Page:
The Teak Wood Table

I have returned from a vacation, I will strive to post regularly again- david

My journalistic origins began in Midland Michigan when I was in 9th grade. I was “hired” by the local newspaper to report on the tennis scores for the high school teams. I would sit dutifully collecting the scores as each match was played. Later at home, I would sit at the Teak wood dining room table and rack my brain for adjectives to describe how each match went. I ended up despising that task.

Fast forward to about 4 years ago, and my photojournalist side popped up again, and I began writing and shooting pictures. Now, I write mostly sports and about some local events. I have never felt worried or afraid about doing this job. Even standing on the sidelines of a Gamecock football game was not very worrying.

As a freelancer, I get to work with some great people. Lots of smiling friendly caring people. The staff at the Lancaster News has been welcoming each and every time I have gone to the offices. Jim McKeown and the News Era were equally welcoming.

Something changed in the world this week. The safety and security of the news world has been shattered. In just the shortest of time, fellow journalists died in their place of work. These could have been the fellow media folks in our community. It hit home.

I have watched with no amusement as our leader labeled us as the enemy of the people, and decries anything not agreed to as “Fake News”. I have felt the tide turn against those who are working to be the observers for the people. I am appalled that people can be this way. Frankly it has me concerned for my safety. When I covered the shooting in Kershaw recently, should I have been more observant to who was around me?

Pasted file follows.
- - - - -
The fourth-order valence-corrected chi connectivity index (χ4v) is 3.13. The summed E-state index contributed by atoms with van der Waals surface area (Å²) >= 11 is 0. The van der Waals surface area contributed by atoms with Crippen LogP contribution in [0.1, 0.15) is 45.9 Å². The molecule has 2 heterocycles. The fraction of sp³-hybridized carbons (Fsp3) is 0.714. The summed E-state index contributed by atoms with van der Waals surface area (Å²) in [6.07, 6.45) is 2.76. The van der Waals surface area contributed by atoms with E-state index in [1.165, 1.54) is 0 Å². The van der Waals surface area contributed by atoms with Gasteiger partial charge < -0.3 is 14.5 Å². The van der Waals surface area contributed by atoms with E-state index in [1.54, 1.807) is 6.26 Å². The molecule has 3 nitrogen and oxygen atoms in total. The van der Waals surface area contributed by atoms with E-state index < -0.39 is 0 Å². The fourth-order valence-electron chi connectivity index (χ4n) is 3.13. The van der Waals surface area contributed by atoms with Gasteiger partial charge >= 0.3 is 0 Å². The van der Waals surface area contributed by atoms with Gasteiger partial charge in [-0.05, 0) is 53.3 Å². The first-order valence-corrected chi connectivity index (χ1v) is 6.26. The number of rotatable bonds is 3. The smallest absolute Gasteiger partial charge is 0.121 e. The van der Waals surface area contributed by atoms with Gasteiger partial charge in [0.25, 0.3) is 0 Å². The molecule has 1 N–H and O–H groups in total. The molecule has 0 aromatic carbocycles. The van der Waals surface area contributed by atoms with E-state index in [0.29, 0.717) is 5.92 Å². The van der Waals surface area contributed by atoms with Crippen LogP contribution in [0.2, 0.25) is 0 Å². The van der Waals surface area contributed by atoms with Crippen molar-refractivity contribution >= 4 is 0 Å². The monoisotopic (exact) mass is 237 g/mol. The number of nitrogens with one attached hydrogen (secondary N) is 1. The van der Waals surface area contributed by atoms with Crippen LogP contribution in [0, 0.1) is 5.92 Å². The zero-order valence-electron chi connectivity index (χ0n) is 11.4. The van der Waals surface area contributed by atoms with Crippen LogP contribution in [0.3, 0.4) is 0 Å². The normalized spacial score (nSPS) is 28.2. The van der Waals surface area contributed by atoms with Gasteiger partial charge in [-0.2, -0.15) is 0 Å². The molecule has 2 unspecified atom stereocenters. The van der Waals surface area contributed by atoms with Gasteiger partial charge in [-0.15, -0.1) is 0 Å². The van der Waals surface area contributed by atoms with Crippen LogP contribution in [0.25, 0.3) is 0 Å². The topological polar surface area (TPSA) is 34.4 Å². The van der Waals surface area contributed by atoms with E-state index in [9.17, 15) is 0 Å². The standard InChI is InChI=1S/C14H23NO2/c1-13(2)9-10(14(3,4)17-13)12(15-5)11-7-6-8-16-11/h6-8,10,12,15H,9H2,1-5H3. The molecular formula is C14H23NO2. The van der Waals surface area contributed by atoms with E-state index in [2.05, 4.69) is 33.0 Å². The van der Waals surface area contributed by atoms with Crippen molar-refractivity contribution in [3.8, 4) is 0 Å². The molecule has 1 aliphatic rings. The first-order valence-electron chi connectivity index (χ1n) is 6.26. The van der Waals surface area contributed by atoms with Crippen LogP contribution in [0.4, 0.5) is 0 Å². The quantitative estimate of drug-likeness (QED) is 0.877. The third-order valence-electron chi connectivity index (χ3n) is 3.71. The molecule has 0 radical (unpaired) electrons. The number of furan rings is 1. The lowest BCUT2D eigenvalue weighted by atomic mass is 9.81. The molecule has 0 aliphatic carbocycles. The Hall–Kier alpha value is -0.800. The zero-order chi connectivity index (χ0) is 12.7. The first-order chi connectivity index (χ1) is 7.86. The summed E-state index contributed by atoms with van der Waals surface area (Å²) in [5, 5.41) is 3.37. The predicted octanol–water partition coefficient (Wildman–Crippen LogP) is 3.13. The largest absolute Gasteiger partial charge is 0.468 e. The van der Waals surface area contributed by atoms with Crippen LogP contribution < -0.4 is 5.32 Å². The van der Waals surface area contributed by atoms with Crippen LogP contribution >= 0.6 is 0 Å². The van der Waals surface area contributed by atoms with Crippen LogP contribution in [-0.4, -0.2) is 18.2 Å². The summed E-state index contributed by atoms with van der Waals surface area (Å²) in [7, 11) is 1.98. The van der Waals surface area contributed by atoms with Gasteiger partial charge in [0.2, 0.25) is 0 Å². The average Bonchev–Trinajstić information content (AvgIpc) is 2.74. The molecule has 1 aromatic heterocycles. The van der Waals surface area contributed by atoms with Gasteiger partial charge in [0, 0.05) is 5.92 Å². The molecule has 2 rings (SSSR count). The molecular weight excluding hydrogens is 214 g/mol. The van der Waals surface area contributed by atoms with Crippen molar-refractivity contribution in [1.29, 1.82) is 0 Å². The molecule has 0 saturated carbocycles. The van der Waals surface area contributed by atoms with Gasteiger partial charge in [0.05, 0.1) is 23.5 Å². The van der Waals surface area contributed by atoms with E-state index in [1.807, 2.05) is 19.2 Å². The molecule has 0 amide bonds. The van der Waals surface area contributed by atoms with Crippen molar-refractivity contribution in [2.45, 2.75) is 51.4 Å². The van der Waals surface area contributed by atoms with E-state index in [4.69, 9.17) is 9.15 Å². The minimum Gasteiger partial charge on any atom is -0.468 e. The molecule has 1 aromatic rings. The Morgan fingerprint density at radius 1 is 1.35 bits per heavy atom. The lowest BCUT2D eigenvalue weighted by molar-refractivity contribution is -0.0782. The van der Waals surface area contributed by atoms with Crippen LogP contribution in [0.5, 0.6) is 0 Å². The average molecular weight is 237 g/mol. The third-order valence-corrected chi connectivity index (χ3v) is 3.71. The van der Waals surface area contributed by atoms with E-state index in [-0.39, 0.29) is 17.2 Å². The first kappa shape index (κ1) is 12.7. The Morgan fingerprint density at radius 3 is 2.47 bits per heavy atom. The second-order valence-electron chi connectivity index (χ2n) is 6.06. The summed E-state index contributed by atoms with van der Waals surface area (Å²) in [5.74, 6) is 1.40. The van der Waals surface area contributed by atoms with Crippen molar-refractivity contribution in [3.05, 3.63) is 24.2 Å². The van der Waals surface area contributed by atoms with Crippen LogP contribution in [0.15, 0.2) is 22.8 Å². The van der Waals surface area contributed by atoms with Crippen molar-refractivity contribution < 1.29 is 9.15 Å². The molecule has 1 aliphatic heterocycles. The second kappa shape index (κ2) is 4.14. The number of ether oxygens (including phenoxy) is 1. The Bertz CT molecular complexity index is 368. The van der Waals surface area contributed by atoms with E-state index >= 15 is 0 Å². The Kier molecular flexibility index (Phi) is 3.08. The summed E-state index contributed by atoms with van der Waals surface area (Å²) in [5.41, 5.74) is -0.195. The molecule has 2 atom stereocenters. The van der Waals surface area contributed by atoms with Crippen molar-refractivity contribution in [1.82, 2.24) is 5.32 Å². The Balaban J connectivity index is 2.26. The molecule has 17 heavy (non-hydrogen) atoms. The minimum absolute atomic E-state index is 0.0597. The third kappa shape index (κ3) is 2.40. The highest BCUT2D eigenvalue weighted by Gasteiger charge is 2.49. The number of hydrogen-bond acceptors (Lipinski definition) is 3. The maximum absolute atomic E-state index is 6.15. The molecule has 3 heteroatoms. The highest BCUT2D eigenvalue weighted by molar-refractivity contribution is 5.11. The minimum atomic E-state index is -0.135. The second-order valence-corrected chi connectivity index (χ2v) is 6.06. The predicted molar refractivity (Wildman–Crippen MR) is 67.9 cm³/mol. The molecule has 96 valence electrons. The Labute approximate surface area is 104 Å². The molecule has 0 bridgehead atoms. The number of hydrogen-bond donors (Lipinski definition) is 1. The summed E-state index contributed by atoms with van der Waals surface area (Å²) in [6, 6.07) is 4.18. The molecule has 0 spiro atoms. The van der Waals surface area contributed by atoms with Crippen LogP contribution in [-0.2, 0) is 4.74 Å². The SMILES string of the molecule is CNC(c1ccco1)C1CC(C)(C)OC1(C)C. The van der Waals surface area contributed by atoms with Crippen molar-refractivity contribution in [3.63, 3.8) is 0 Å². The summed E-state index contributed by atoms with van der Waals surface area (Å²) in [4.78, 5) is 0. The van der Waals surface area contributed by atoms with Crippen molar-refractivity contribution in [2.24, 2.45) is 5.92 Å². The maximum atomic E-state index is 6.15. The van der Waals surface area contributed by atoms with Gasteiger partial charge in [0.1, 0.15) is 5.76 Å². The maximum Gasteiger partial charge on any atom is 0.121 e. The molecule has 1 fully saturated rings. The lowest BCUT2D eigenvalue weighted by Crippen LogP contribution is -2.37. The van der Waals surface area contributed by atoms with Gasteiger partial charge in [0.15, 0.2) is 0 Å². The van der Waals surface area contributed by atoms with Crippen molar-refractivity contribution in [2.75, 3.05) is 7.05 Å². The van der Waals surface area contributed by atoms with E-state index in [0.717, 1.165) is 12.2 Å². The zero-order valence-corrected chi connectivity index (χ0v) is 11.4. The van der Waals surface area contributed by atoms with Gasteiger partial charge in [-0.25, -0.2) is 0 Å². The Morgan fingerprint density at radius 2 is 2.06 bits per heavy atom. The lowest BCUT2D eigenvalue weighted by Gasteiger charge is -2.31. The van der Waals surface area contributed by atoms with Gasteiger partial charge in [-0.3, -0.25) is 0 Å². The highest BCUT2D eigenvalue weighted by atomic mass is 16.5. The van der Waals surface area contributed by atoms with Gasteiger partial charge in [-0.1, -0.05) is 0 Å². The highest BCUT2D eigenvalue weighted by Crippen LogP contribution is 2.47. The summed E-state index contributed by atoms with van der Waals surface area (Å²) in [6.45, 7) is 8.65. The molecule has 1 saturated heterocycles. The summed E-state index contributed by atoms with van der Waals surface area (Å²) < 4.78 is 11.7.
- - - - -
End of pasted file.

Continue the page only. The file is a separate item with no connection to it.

NO!

Being called names and threatened is part of the game. Journalists know that they are facing many threats, and if we shy away from our duty to be the observer, the world is darkened and uninformed. We ask tough questions because the world need complete information. We put out a newspaper the day following the murder of 5 colleagues because we are the observers.

The hours at the Teak wood table, taught me much about how to observe things. Through my words and pictures I still am. The truest fact being, that just as the hateful rhetoric is thrown out, as the stories of horror emerge, and stories of hope surface, where will you turn to learn more? To the observers.  That is why we do what we do.

Dedicated to the Observers at the Capital Gazette

 



Categories: Editor Thoughts

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